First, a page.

BUCYRUS — The number of drug overdose deaths in Crawford County increased in 2020 over 2019.
According to the annual report released last week by the county’s Overdose Fatality Review team (OFR), 16 unintentional drug overdose deaths were reported in 2020, up from 11 in 2019.
“Substance use disorder affects everyone. It doesn’t just impact the individual, it affects their families, their friends, their co-workers, and our entire communities,” said Brad DeCamp, Executive Director of Crawford-Marion ADAMH Board. “It is important to bring everyone together to address this issue. Being a part of the OFR team helps us determine opportunities to bring efforts and actions into the community to fight the opioid epidemic.”
A total of 140 drug overdoses by Crawford County residents in 2020 were reported by either a hospital emergency room or urgent care center.
According to the OFR report, fentanyl was listed in the toxicology reports for 11 of the 16 fatal overdoses (69%).
The deceased’s residence was identified as the most frequent location of death (10 of the 16). Eight of the deceased lived in the Bucyrus zip code area. Five of the deceased resided in the Galion zip code area. Three of the deceased lived in the Crestline zip code area.
The age range for those who died from drug overdoses in 2020 was 22 to 47 years old (average age 34). The deceased included six males and 10 females.
Fifty percent (50%) of the decedents worked as a laborer in manufacturing. Only one decedent did not have an occupation listed on their death certificate.
All decedents had some type of prior involvement with law enforcement.
There were at least 20 children under the age of 18 years that lost a parent to drug overdose during 2020.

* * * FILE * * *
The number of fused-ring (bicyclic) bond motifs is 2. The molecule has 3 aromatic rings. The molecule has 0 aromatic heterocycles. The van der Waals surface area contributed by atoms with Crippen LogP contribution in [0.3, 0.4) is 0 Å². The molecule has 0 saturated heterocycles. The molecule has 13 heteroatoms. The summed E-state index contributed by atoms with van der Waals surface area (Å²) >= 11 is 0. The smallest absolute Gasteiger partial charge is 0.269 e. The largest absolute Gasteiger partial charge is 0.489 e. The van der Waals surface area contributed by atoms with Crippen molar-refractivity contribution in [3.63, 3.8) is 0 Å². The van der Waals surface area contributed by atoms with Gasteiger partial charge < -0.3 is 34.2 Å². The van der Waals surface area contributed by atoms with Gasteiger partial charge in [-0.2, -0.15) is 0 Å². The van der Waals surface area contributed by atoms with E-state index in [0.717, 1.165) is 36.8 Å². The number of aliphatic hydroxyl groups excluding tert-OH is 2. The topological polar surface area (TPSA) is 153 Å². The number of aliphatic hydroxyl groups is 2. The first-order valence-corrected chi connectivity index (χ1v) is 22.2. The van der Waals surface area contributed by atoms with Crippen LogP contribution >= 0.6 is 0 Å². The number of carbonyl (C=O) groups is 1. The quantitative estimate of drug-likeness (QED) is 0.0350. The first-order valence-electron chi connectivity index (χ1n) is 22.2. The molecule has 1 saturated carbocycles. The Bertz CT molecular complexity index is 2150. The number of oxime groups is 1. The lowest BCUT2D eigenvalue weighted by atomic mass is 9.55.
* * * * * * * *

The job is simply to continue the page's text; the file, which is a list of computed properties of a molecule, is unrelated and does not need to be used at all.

The 16 overdose deaths in 2020 was the second-highest figure reported in Crawford County over the past decade, according to the OFR report. In 2017, 17 drug overdose fatalities were reported. In 2018, there were 14 overdose deaths.
From 2011 to 2016, a total of 39 drug overdose deaths were reported in Crawford County. Over the past four years, a total of 58 drug overdose deaths have been reported, according the OFR report.
Addressing the issue
Recommendations the OFR team discussed for the Crawford County community include expanding the distribution of naloxone, seeking an avenue for distributing fentanyl test strips, expanding substance use disorder services available locally within Crawford County, expanding school-based prevention programs, increasing community education efforts on recognizing the signs of drug misuse to help friends/family engage in conversations with those that misuse drugs, and reducing stigma towards getting treatment.
“When we look at public health harm reduction programs, it is important to remember that a key strategy is to meet people ‘where they’re at’ and understand that making any kind of behavior change is a long-term goal and certainly not something we can fix overnight,” said Kate Siefert, Crawford County Health Commissioner and OFR Chair. “Many people want to resist the distribution of naloxone and fentanyl test strips because they feel it is enabling people to continue misusing drugs. The reality is that it may take 5, 10, 20 or even more interactions with these individuals before they are ready to make a change.
“Distributing these items by people trained in substance use disorder treatment provides opportunities to interact and develop a trusted relationship,” Siefert added. “When they are ready, they will already know who they can turn to for help. Having naloxone at home (where most overdose deaths occur) and ensuring family members are trained on how to use it helps us keep people alive until they are ready for treatment.”
The Crawford County Overdose Fatality Review team includes the following agencies: Crawford County Coroner’s Office, Crawford County Prosecutor’s Office, Crawford County Public Health, Crawford County Sheriff’s Office, Crawford-Marion ADAMH Board, and Marion-Crawford Prevention Programs.
The complete report can be viewed at or downloaded from the Crawford County Public Health website www.crawfordhealth.org.
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